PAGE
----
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DBB at Freep: Monroe's post prowess gone and won't be replaced

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Monroe was one of the most prolific post-up players in the NBA and the Pistons can't expect and shouldn't ask any of their players to replace him.

Jeff Hanisch-USA TODAY Sports

The Detroit Pistons lost one of the NBA's most frequent post-up players in the NBA when Greg Monroe decided to take his talents to Milwaukee. In Detroit Bad Boys' latest piece for the Detroit Free Press, I examine just how big of a loss Greg Monroe is, just how ill-equipped the Pistons are to replace his production, and how, in the end, it might not be necessary to have a true back-to-the-basket presence on the team.

Here is the key excerpt, but as usual, we would love for you to click over, read the whole piece, like, comment and share so that the Detroit Free Press knows DBB is a valuable contributor to their news empire.

With no Monroe, where will the Pistons turn? Monroe was a high-volume post-up player, with 478 post-up possessions, according to In truth, he was far from elite, converting only 43.9% of his shots, ranking 19 among 30 players with at least 200 post-ups. This put Monroe at around the same efficiency level as Marcin Gortat, Dwight Howard, DeMarcus Cousins and Roy Hibbert. Unfortunately for Detroit, it also puts him light years ahead of Drummond.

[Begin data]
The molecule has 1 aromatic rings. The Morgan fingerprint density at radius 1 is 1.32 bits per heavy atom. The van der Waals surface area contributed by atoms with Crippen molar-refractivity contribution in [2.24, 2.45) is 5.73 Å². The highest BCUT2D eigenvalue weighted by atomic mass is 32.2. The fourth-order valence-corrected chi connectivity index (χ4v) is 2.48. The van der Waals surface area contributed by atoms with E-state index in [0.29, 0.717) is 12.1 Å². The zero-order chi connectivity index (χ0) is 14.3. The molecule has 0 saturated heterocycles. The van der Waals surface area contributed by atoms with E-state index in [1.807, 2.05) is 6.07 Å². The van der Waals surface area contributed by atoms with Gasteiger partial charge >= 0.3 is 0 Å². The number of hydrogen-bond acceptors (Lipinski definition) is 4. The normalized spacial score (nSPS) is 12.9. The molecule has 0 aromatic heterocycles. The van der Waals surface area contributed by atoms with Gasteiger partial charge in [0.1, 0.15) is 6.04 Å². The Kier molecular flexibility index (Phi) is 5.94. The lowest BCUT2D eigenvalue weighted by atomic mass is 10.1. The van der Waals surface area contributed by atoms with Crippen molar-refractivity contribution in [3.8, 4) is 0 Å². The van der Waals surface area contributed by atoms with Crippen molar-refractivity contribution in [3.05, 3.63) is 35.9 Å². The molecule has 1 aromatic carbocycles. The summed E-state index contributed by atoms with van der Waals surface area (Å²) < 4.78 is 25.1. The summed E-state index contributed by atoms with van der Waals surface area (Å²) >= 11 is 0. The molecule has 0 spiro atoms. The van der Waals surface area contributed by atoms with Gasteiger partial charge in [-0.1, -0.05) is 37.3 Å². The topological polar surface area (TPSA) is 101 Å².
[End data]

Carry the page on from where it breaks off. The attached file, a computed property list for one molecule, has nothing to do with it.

Drummond might be one of the best pick-and-roll finishers in the NBA, but he finished dead last in shooting among the 30 players with at least 200 post-up attempts. Drummond hit a dreadful 38%, and his lack of post-up ability combined with Stan Van Gundy's insistence on force feeding Drummond down low was the main reason Drummond's overall field goal percentage plummeted from 62.3 percent two years ago to 51.4 percent last year.

It would be a mistake, however, to assume that any of the players Detroit added this offseason will help solve Detroit's post-up problem. Whereas Monroe had 478 post-up attempts, Ersan Ilyasova, Marcus Morris and Aron Baynes combined for just 111 post-up attempts last season. Only Baynes converted at a higher rate than Monroe, hitting 55.3% in a paltry 48 attempts.

What say you, DBB? Are you afraid that the Pistons have lost their biggest safety valve for the moments in the game when the offense gets bogged down, or do you think Detroit will follow in the footsteps of teams such as the Atlanta Hawks and New Orleans Pelicans?

Now your thoughts.